By Bill Holloway
Following two widely publicized incidents of waiting passengers being pushed into the path of oncoming subway trains, the Transit Workers Union has directed its subway train operators to slow trains to 10 mph when entering station areas to enable them to stop if riders are on the tracks. The trains normally enter stations at 30-35 mph, and on average, about 140 people are hit each year, with about a third killed in these incidents. While some of these are intentional suicide attempts, many others are the result of intoxicated riders stumbling off the platform into the path of an oncoming train.
The union’s directive has sparked the ire of the transit agency, which worries that slowing the trains as they enter stations could result in longer passenger waits and greater danger as more passengers crowd onto subway platforms. The agency is claiming that the unilateral decision by the union to slow train speeds when entering stations is in violation of the state’s Taylor Law, which makes it illegal for transit workers to negatively impact service.
Barriers or doors between the platforms and trains are another way to prevent falls and jumps to the tracks. Cities around the world, including Paris, Barcelona, Hong Kong, Beijing, Shanghai, Tokyo and others, have installed barriers on subway platforms. In Japan, the government set a goal in 2012 of installing barriers at all stations with over 100,000 passengers per day. The Tokyo Metro has platform barriers at 78 out of 179 stations and expects to have platform barriers in all of its stations by 2015.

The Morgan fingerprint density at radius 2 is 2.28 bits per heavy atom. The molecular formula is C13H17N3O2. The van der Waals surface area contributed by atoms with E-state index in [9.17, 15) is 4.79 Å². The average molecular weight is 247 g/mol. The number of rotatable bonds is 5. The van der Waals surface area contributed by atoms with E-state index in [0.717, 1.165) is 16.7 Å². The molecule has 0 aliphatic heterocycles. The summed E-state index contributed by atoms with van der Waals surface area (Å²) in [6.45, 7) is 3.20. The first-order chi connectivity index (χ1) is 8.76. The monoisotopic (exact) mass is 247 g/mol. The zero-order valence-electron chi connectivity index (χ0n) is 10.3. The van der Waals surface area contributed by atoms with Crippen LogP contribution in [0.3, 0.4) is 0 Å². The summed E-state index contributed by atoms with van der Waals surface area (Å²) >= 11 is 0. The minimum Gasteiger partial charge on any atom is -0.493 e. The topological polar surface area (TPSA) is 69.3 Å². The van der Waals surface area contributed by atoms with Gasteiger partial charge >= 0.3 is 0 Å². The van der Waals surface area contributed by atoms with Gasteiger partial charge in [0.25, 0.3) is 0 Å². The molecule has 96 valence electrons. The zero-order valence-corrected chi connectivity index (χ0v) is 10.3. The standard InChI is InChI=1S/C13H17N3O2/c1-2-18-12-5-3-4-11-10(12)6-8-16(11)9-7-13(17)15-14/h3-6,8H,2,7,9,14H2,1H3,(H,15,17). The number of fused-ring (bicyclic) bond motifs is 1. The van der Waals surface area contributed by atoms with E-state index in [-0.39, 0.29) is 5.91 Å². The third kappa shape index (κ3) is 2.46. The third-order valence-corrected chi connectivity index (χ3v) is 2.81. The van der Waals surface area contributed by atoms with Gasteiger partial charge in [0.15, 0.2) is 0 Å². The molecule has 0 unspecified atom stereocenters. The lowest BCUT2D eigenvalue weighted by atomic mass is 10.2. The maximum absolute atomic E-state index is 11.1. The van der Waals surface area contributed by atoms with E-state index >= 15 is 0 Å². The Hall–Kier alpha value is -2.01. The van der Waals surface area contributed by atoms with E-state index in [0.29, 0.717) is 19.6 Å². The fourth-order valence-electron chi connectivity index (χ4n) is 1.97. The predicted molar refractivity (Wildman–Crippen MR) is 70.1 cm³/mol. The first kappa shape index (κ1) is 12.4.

Besides improving safety for all passengers, improving accessibility for visually impaired riders is another reason for Japan’s push for platform barriers, since a 2006 law identified the need for the barriers in order to establish universal access for the physically impaired. While stations on new lines are now built with the barriers, retrofitting stations on existing lines—that may run different types of trains with different door sizes and locations—has been much more difficult.
New York would face many of the same problems in installing platform barriers at its existing stations. Differences in door positions and station design could make the project extremely costly, with estimates ranging up to more than a million dollars per station. With 468 stations and New York’s transit system facing severe budget troubles and huge costs to repair damage done by hurricane Sandy, raising funds to pay for platform barriers is not a top priority. However, one possible solution is for barriers to be funded privately in return for the opportunity to use the door space to advertise to waiting passengers.
Bill Holloway is a Transportation Policy Analyst at SSTI.
By Bill Holloway